As for the binocular itself, when I got over the initially startling burnt-orange colour (there were none of the traditional green units available in the Review Pool) the Swarovski NL Pure 10×32 looks superb, and as you’d expect it’s essentially a more svelte version of its 10×42 sibling. It has the same sculpted barrels, their subtle curves lending the NL pure a look unlike any other binocular.
When you first pick up the NL Pure you really can feel the quality and attention to detail that’s gone into its manufacture. The combination of design, weight, balance and high-quality materials leave you in no doubt this binocular is a highly refined optical instrument.
Balance, Handling & Build Quality
As mentioned above, everything about the Swarovski NL Pure 10×32 is premium. Aside from being covered in burnt orange rubber armour, rather than the more traditional Swarovski green, the 10×32 review sample I’ve been using was everything you would expect from an instrument at the very pinnacle of the consumer optics market. The build quality and finish here are second to none.
The rubber armour is quite hard, but yields ever so slightly under your grip, making the binoculars very comfortable to hold, while the slightly textured surface offers plenty of grip. Combine that with the subtly sculpted barrels that fit the contours of your hands perfectly, and the NL Pure 10×32 is easily one of the most natural and comfortable binoculars I’ve ever used.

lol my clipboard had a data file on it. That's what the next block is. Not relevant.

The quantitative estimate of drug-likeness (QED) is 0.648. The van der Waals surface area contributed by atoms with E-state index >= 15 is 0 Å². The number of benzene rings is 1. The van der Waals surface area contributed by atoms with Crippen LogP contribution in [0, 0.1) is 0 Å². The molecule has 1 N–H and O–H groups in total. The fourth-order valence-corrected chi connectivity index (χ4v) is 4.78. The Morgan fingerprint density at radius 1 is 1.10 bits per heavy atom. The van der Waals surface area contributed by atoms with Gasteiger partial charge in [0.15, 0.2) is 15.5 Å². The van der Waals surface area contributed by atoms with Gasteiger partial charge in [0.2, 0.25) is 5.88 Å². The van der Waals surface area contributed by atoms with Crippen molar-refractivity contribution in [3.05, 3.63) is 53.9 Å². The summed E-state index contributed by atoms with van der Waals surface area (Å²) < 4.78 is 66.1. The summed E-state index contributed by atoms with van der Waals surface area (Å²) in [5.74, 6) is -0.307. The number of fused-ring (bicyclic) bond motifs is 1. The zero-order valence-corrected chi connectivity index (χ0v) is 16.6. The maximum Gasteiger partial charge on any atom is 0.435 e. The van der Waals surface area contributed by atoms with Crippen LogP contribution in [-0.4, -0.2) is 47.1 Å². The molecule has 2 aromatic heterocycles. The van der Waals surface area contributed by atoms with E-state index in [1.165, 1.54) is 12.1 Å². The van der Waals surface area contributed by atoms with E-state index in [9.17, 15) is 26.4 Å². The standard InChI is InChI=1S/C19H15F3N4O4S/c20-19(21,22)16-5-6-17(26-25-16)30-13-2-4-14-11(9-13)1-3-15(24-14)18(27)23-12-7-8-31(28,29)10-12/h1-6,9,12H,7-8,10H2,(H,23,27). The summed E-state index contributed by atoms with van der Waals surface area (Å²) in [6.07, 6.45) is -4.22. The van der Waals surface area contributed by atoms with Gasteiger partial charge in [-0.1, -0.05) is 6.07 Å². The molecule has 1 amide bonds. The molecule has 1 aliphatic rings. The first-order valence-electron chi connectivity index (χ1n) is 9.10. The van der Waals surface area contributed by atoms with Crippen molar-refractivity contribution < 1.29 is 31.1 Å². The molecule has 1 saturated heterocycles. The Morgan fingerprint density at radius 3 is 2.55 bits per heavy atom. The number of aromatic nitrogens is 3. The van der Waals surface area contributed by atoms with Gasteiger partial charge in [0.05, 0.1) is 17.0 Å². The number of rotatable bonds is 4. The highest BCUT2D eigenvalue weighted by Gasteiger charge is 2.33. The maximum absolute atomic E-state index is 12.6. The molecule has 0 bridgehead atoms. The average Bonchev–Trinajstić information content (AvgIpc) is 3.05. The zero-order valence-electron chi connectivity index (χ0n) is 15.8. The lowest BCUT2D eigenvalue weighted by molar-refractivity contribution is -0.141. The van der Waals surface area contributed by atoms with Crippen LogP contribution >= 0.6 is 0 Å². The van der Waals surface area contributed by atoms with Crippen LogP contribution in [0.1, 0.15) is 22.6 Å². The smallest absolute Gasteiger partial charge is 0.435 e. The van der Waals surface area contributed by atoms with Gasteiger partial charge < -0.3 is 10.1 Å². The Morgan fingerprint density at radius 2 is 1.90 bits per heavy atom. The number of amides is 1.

Thanks to the 32mm form factor, of course, it’s also smaller and lighter than its 42mm sibling at just 640g, making it a joy to carry in the field for extended periods. That said, while it is a very slimline binocular, it is still quite long — so it’s not that much smaller than some 10×42 binoculars. It’s the same length, for example, as my trusty Swarovski SLC HD 10×42, and the Hawke Optics Frontier APO 10×42 I reviewed not long ago.
With the NL Pure, Swarovski has moved the main focusing wheel forward, so it is now incorporated into the single hinge between those elongated barrels. While it looks like quite a change, in practice it is actually perfectly placed. As your hands grip those sculpted barrels, your index finger naturally falls on the wide, ridged focussing wheel. Focusing is fluid, with the wheel going through pretty much two clockwise turns from a close focus of 2m to infinity and offering a nicely balanced degree of resistance .
In the field, that makes focusing quick and snappy, and it’s very easy to get a pin sharp image without hunting back and forth.